Flashcards in Lecture 4: Barbiturates Deck (50)
What are the two main barbiturates?
What is the common name of Methohexital?
Which barbiturate is often used for ECT?
What is the pH of Thiopental and what are the implications of that?
Thiopental has a pH of 10.5, which means that bacteria cannot grow in it. However, it also means it burns upon injection when it comes into contact with the lower pH of blood.
Why do crystals form when you mix fentanyl and thiopental?
Fentanyl is an acid, and thiopental is a base. Acid + base = salt
How is thiopental supplied (in what form)? What is its expiration time in that form?
It is supplied as an anhydrous powder, and its shelf life is indefinite.
When thiopental is reconstituted and refrigerated, what is its shelf life?
When thiopental is reconstituted and left at room temperature, what is its shelf life?
What is the mechanism of thiopental? How does it have a sedative/hypnotic effect on the brain?
It decreases dissociation of GABA to its receptor--makes GABA bind much stronger and much more long lasting. When GABA binds, Cl- channels open to hyperpolarize the cell and prevent neurotransmission.
How does the barbiturate mechanism of action differ from the benzodiazepine mechanism of action?
Barbiturates cause Cl- channels to remain open longer d/t an increase in strength in GABA bound to its receptor, whereas benzodiazepines affect the frequency at which Cl- channels open.
What is the pK of barbiturates? Does it favor the ionized or nonionized form?
pK= 7.6, so non-ionized form is favored
Of every dose you give, what percentage of barbiturates is bound to protein?
Maximum uptake of barbiturates in the brain occurs in what time frame?
Within 1 minute of initial dose
Redistribution to the plasma results in barbiturate levels in the brain dropping to 10% in what time frame?
At what time point does the patient wake up? What sensation does this cause?
20-30 minutes, but patient wakes up after 5-10 minutes, leaving them with a hangover sensation
Barbiturates are metabolized in the:
If you run an infusion of thiopental, it eventually redistributes to what type of tissue over every other type?
When you inject thiopental into the blood, what is its course of redistribution from that point?
From blood > brain and viscera > lean tissues > fat
Why do people often feel hung over after being put to sleep with thiopental?
The elimination phase of thiopental is long-lasting, and higher concentrations of thiopental stick around for longer amounts of time.
Onset, peak, and duration of thiopental?
Onset: 30-40 sec
Peak: 1 minute
Duration: 5-8 minutes
Are the metabolites of barbiturates active or inactive? How are they excreted?
Excreted via kidneys
How does the half-life of thiopental compare to that of methohexital?
Thiopental's half-life is over twice that of methohexital.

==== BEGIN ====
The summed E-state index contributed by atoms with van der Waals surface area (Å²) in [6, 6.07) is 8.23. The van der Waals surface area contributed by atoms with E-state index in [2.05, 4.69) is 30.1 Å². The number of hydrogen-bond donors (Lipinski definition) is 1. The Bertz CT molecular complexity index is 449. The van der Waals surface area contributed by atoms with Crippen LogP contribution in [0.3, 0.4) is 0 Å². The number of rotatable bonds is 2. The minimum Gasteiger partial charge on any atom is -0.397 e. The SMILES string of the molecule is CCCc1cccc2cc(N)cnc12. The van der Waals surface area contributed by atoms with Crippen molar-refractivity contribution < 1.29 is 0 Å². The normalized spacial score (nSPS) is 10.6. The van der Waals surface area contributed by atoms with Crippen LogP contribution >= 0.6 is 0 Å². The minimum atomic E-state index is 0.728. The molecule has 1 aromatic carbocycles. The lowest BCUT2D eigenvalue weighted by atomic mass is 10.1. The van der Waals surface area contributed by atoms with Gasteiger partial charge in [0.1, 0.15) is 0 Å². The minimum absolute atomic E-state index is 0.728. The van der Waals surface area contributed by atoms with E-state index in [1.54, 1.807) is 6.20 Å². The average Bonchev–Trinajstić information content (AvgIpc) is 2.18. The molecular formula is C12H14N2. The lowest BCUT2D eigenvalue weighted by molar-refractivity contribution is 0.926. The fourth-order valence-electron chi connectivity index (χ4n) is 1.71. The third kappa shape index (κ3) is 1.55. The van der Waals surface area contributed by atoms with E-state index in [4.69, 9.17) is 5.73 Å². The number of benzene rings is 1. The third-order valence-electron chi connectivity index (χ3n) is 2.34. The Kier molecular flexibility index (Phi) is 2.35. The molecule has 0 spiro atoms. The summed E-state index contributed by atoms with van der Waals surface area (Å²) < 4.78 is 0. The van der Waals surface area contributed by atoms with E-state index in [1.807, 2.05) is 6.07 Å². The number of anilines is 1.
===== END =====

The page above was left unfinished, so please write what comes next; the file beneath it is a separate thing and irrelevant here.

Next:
Thiopental is considered the gold standard treatment for what?
In what way does thiopental provide cerebral protection?
Provides circumstance in which brain is comatose to the point where it is not requiring any more O2 than that which necessary for basic cellular function--good for when you must reduce blood flow to the brain in neurosurgery.
What type of matter requires more O2 in the brain? What are the two CBFs of those two matters?
Gray matter: 75-80 mL/ 100 g/ min
White matter: 20 mL / 100g/ min
Therefore, gray matter requires more oxygen.
What is normal cerebral perfusion pressure? How do we calculate it?
CPP = MAP - ICP
What is normal ICP?
What is a normal value for global cerebral blood pressure?
45-55 mL/ 100 g/ min
What is normal CMRO2?
3-3.5 ml/ 100 g/ min
What percentage of cardiac output does the brain receive?
60% of the brain's energy consumption is used to support what?
What percentage of the brain's energy consumption is used to support electrophysiologic function?
What kind of effect do barbiturates have on CMRO2 and CBF?
Decreases them both (dose-dependent)
At what point will addition of barbiturate have no further effect on CMRO2 and CBF?
Point of EEG suppression--EEG is zero
For what type of ischemia is the concept of cerebral protection detrimental?
Name three surgeries that would require focal ischemia:
1) CEA (carotid endarterectomy)
2) Thoracic aneurysm resection
3) Cerebral aneurysm clipping
Cardiovascular side effects of barbiturates?
Decrease SBP due to vasodilation, compensatory increase in HR
Which barbiturate causes histamine release?
By what means do barbiturates cause heat loss?
Describe the laryngeal response in patients induced with thiopental.
Patients retain their laryngeal response
By what degree does thiopental decrease CMRO2?
As compared to benzos, why might barbiturates be a poor choice?
They have a lower therapeutic index, a less specific site of action, they result in tolerance much more frequently, and they have a high rate of abuse.
Under what circumstances might barbiturates cause a paradoxical effect?
1) In presence of uncontrolled pain
2) In children
3) In elderly
Rank these in terms of half-life, shortest to longest:
Diazepam, Midazolam, Remifentanil, Fentanyl, Thiopental, Propofol, Dexmedetomindine, Ketamine, Etomidate
What is Acute Intermittent Porphyria?
A genetic metabolic disorder that affects heme production; deficiency in porphobilogen deaminase
What is porphobilogen deaminase?
The enzyme involved in heme synthesis
Why should you not administer barbiturates to patients with Acute Intermittent Porphyria?
Barbiturates exacerbate neurological episodes, use benzos instead
Which is more lipid soluble, thiopental or methohexital?
IV induction dose of methohexital?
Rectal dose of methohexital?